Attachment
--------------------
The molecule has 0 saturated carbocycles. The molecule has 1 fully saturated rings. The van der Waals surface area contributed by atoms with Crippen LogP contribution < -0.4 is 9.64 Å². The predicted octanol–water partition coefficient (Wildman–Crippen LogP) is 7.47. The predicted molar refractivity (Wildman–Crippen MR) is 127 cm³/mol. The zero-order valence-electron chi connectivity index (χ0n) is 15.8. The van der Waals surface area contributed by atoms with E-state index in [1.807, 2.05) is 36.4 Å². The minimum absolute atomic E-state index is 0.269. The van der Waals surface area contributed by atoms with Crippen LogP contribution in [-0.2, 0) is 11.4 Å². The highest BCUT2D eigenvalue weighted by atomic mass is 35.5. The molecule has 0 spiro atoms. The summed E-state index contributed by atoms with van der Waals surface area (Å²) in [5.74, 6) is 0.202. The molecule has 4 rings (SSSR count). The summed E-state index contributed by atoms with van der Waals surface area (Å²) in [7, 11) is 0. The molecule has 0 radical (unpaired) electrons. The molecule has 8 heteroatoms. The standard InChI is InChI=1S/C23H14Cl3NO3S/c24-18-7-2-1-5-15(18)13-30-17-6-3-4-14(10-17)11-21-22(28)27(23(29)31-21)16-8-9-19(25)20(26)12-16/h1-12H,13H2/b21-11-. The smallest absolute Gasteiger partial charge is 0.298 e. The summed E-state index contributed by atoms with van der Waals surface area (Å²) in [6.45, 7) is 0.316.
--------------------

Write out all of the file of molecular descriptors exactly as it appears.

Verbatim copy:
The molecule has 0 saturated carbocycles. The molecule has 1 fully saturated rings. The van der Waals surface area contributed by atoms with Crippen LogP contribution < -0.4 is 9.64 Å². The predicted octanol–water partition coefficient (Wildman–Crippen LogP) is 7.47. The predicted molar refractivity (Wildman–Crippen MR) is 127 cm³/mol. The zero-order valence-electron chi connectivity index (χ0n) is 15.8. The van der Waals surface area contributed by atoms with E-state index in [1.807, 2.05) is 36.4 Å². The minimum absolute atomic E-state index is 0.269. The van der Waals surface area contributed by atoms with Crippen LogP contribution in [-0.2, 0) is 11.4 Å². The highest BCUT2D eigenvalue weighted by atomic mass is 35.5. The molecule has 0 spiro atoms. The summed E-state index contributed by atoms with van der Waals surface area (Å²) in [5.74, 6) is 0.202. The molecule has 4 rings (SSSR count). The summed E-state index contributed by atoms with van der Waals surface area (Å²) in [7, 11) is 0. The molecule has 0 radical (unpaired) electrons. The molecule has 8 heteroatoms. The standard InChI is InChI=1S/C23H14Cl3NO3S/c24-18-7-2-1-5-15(18)13-30-17-6-3-4-14(10-17)11-21-22(28)27(23(29)31-21)16-8-9-19(25)20(26)12-16/h1-12H,13H2/b21-11-. The smallest absolute Gasteiger partial charge is 0.298 e. The summed E-state index contributed by atoms with van der Waals surface area (Å²) in [6.45, 7) is 0.316.